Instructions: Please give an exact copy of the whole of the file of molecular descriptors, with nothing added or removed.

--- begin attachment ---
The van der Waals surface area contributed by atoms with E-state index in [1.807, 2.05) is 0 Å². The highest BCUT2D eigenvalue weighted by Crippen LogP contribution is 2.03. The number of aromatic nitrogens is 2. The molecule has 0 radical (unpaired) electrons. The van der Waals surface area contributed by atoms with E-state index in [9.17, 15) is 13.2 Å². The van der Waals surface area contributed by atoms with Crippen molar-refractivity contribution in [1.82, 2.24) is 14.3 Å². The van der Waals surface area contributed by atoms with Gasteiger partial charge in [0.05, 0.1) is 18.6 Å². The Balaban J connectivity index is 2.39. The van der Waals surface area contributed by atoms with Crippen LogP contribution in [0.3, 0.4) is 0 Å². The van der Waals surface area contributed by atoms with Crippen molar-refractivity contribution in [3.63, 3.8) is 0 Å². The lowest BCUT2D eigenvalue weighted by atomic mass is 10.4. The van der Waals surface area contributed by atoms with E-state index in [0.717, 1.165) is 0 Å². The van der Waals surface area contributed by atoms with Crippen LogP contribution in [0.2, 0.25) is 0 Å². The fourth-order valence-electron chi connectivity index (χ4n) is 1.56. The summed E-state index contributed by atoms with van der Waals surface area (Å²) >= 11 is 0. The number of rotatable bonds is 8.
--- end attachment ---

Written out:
The van der Waals surface area contributed by atoms with E-state index in [1.807, 2.05) is 0 Å². The highest BCUT2D eigenvalue weighted by Crippen LogP contribution is 2.03. The number of aromatic nitrogens is 2. The molecule has 0 radical (unpaired) electrons. The van der Waals surface area contributed by atoms with E-state index in [9.17, 15) is 13.2 Å². The van der Waals surface area contributed by atoms with Crippen molar-refractivity contribution in [1.82, 2.24) is 14.3 Å². The van der Waals surface area contributed by atoms with Gasteiger partial charge in [0.05, 0.1) is 18.6 Å². The Balaban J connectivity index is 2.39. The van der Waals surface area contributed by atoms with Crippen LogP contribution in [0.3, 0.4) is 0 Å². The van der Waals surface area contributed by atoms with Crippen molar-refractivity contribution in [3.63, 3.8) is 0 Å². The lowest BCUT2D eigenvalue weighted by atomic mass is 10.4. The van der Waals surface area contributed by atoms with E-state index in [0.717, 1.165) is 0 Å². The van der Waals surface area contributed by atoms with Crippen LogP contribution in [0.2, 0.25) is 0 Å². The fourth-order valence-electron chi connectivity index (χ4n) is 1.56. The summed E-state index contributed by atoms with van der Waals surface area (Å²) >= 11 is 0. The number of rotatable bonds is 8.